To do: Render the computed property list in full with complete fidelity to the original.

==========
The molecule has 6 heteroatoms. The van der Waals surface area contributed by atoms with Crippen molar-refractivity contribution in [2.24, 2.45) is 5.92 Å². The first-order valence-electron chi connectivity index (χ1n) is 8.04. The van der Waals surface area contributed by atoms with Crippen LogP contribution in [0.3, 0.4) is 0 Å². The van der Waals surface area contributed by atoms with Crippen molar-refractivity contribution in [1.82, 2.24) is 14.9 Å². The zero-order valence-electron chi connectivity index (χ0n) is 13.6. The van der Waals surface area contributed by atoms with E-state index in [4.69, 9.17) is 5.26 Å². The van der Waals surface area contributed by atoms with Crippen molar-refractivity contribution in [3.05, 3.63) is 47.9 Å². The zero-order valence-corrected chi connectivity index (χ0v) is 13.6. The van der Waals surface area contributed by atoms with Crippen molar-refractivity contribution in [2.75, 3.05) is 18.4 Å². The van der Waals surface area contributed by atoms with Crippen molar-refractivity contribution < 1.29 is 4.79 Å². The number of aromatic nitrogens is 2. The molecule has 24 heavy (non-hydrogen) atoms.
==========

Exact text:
The molecule has 6 heteroatoms. The van der Waals surface area contributed by atoms with Crippen molar-refractivity contribution in [2.24, 2.45) is 5.92 Å². The first-order valence-electron chi connectivity index (χ1n) is 8.04. The van der Waals surface area contributed by atoms with Crippen LogP contribution in [0.3, 0.4) is 0 Å². The van der Waals surface area contributed by atoms with Crippen molar-refractivity contribution in [1.82, 2.24) is 14.9 Å². The zero-order valence-electron chi connectivity index (χ0n) is 13.6. The van der Waals surface area contributed by atoms with E-state index in [4.69, 9.17) is 5.26 Å². The van der Waals surface area contributed by atoms with Crippen molar-refractivity contribution in [3.05, 3.63) is 47.9 Å². The zero-order valence-corrected chi connectivity index (χ0v) is 13.6. The van der Waals surface area contributed by atoms with Crippen molar-refractivity contribution in [2.75, 3.05) is 18.4 Å². The van der Waals surface area contributed by atoms with Crippen molar-refractivity contribution < 1.29 is 4.79 Å². The number of aromatic nitrogens is 2. The molecule has 24 heavy (non-hydrogen) atoms.